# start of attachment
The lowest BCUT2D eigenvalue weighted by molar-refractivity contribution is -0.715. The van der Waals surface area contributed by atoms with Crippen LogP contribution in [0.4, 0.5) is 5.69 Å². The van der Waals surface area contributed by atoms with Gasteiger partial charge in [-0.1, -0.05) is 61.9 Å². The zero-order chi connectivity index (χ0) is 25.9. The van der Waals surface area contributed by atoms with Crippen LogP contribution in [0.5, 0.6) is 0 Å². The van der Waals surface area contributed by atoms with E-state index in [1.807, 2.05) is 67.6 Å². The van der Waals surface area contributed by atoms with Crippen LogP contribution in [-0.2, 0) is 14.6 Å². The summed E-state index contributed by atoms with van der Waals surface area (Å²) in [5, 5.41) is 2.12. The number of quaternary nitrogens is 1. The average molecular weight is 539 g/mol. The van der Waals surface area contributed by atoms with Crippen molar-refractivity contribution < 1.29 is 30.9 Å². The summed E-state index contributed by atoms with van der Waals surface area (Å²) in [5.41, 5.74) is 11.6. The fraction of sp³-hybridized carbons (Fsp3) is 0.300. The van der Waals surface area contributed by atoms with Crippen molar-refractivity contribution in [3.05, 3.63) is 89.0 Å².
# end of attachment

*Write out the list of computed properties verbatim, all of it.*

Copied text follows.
The lowest BCUT2D eigenvalue weighted by molar-refractivity contribution is -0.715. The van der Waals surface area contributed by atoms with Crippen LogP contribution in [0.4, 0.5) is 5.69 Å². The van der Waals surface area contributed by atoms with Gasteiger partial charge in [-0.1, -0.05) is 61.9 Å². The zero-order chi connectivity index (χ0) is 25.9. The van der Waals surface area contributed by atoms with Crippen LogP contribution in [0.5, 0.6) is 0 Å². The van der Waals surface area contributed by atoms with E-state index in [1.807, 2.05) is 67.6 Å². The van der Waals surface area contributed by atoms with Crippen LogP contribution in [-0.2, 0) is 14.6 Å². The summed E-state index contributed by atoms with van der Waals surface area (Å²) in [5, 5.41) is 2.12. The number of quaternary nitrogens is 1. The average molecular weight is 539 g/mol. The van der Waals surface area contributed by atoms with Crippen molar-refractivity contribution < 1.29 is 30.9 Å². The summed E-state index contributed by atoms with van der Waals surface area (Å²) in [5.41, 5.74) is 11.6. The fraction of sp³-hybridized carbons (Fsp3) is 0.300. The van der Waals surface area contributed by atoms with Crippen molar-refractivity contribution in [3.05, 3.63) is 89.0 Å².